Geographische Universal-Zeig und Schlag-Uhr.
Nürnberg, Homann, [c.1735]. Original hand-coloured engraving. Plate Size: 57 cm x 48.5 cm. Sheet Size: 60.5 cm x 51.7 cm. Original map. Very good, actually stunning, condition. Some faint trace of browning to upper corners of sheet. Very minor tears to edges at centre-fold.
A breath-taking illustration of a geographical clock by Zacharias Landteck, who manufactured it in Nuremberg in the early 18th Century. Landteck’s remarkable clock demonstrated the use of time to determine longitude, a recurring problem for navigators and cartographers in the 18th and earlier centuries that was ultimately solved by John Harrison’s marine clocks in the 1730s.
Astronomical clock showing the northern hemisphere in day and night during the course of sun and earth for 24 hours. The German text to the left and right of clock explains the astronomical connections. It is surrounded by the Zodiac symbols and their corresponding calendar months.
At the centre of the face is a polar projection of the Northern Hemisphere with the Eurasian, the northern portion of the African and North American landmasses shown. Islands such as Greenland, Iceland, the Canaries, the Caribbean islands, and the Philippines can also be seen. Interestingly, California is shown as an island. Regions such as Florida, Nova Mexico, Siberia and Tartaria are included as are the names of major cities such as Manila, Peking, Jerusalem, Aleppo, Constantinople, Copenhagen, Amsterdam, London, and Dublin. Much of Western Europe and North America are in starlit darkness while Asia enjoys the sun’s rays.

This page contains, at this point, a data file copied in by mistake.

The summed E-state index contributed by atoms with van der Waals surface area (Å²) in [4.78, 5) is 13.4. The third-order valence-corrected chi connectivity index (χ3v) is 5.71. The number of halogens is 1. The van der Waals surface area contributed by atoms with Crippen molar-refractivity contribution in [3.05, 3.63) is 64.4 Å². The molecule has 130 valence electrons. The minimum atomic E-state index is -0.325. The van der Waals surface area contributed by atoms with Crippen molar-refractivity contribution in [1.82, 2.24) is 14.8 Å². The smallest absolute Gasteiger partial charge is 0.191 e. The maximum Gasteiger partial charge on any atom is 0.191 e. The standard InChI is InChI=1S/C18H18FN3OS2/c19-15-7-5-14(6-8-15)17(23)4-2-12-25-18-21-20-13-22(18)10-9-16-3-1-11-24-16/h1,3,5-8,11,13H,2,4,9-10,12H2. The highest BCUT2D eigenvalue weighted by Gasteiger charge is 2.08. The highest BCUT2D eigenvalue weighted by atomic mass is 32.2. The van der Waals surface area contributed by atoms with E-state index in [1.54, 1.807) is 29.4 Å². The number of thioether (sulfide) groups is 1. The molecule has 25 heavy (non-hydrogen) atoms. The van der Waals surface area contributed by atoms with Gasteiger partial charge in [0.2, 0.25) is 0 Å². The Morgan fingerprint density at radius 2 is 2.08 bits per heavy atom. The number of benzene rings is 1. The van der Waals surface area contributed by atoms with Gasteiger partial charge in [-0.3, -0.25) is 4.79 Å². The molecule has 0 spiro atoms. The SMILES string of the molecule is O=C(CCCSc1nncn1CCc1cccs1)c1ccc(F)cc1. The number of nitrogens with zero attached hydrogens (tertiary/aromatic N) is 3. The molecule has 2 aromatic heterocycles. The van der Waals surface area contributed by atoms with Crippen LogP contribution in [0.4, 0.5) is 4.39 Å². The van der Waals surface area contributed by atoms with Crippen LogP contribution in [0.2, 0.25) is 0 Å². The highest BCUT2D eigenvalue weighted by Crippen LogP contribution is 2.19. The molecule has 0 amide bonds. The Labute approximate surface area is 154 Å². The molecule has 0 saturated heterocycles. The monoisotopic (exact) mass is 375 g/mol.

Johann Baptist Homann (1663-1724) was a mapmaker who founded the famous Homann Heirs publishing company. He spent his life
in Bavaria, especially in Nuremberg. Initially, Johann trained to become a priest before converting to Protestantism and working as a notary. In 1702, Homann founded a publishing house that specialized in engravings. The firm flourished, becoming the leading map publisher in Germany and an important player in the European map market. In 1715, Johann was named Imperial Geographer to the Holy Roman Empire by Charles VI and made a member of the Prussian Academy of Sciences. Most significantly for his business, his reputation and contacts gained him Imperial printing privileges which protected his publications and recommended him to customers. Johann is best known for this Grosser Atlas ueber die ganze Welt, or the Grand Atlas of the World, published in 1716.
After Johann died in 1724, the business passed to his son, Christoph (1703-1730). Upon Christoph’s early death, the company passed to subsequent heirs, with the name of the company changing to Homann Erben, or Homann Heirs. The firm continued operating until 1848.